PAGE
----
When we first met, B made a Skype video call from his apartment to mine, half a mile away. It was my first. And it was strange.
Falling in love is an experience lived twice. You’re intensely present in every shared moment, every moment of separated longing. All the while your sharp, vigilant awareness of every thought, gesture, and word weaves in and out of the rushes. You live and you observe. You feel and you interpret. The fall in falling in love is felt in every nerve as raw and real; it’s also state of profound alienation.
Add to that the displacement and mediation of a video call. The fact that you are looking at yourself or at your lover, and neither of these looks into his eyes. To do that, you have to look at the camera and imagine that you see him looking back at you.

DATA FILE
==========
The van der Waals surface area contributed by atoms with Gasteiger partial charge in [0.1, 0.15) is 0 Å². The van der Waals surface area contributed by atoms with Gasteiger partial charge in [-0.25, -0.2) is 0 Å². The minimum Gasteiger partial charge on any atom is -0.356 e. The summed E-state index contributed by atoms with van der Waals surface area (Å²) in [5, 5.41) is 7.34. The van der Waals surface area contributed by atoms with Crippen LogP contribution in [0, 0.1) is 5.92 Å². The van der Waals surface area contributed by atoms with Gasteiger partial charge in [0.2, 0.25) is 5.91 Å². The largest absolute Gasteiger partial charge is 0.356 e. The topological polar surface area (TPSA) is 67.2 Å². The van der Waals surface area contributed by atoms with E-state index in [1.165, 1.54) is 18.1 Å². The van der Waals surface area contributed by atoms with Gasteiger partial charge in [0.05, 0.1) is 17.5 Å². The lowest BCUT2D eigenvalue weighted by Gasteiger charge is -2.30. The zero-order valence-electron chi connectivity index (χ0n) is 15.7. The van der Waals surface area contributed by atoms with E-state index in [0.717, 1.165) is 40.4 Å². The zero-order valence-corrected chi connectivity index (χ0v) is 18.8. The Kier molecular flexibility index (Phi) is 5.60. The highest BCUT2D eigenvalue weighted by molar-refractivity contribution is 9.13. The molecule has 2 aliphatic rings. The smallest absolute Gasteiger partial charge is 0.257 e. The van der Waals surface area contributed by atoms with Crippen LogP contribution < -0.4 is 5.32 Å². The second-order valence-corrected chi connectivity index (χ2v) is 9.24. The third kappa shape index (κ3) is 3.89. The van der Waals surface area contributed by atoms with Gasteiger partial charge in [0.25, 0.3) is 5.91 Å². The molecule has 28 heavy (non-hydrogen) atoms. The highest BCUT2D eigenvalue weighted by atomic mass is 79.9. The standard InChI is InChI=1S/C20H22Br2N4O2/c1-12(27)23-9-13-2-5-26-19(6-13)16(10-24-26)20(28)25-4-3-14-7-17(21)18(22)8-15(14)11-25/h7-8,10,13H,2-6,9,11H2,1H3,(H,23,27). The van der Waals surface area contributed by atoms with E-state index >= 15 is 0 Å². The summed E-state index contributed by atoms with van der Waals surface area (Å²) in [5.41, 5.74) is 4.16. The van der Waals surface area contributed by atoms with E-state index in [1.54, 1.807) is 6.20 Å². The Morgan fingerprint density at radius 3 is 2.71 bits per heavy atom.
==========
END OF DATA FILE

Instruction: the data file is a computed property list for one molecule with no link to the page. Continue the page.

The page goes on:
We spent the entire call talking about the strangeness of the call, and by the end of it, I wanted to write a series of very short films done as video calls between two people who fall in love that way. We came up with a plot and a structure and I sketched it all out on big index cards, and then when we realized it would probably require real actors, it seemed like too big a project to squeeze in between the novel I was writing and the business he was starting.
I just found the notecards, written with a plastic fountain pen and now faded by consequence to look older than they are. The notes are lovely. The idea is outmoded.
Two things did come out of that abandoned project. I taught a class later called “Mediated Intimacy" and I wrote a short story in the form of a series of IM conversations between separated lovers.
And in our Cult of Done Manifesto, point 12 is “If you have an idea and publish it on the internet, that counts as a ghost of done.”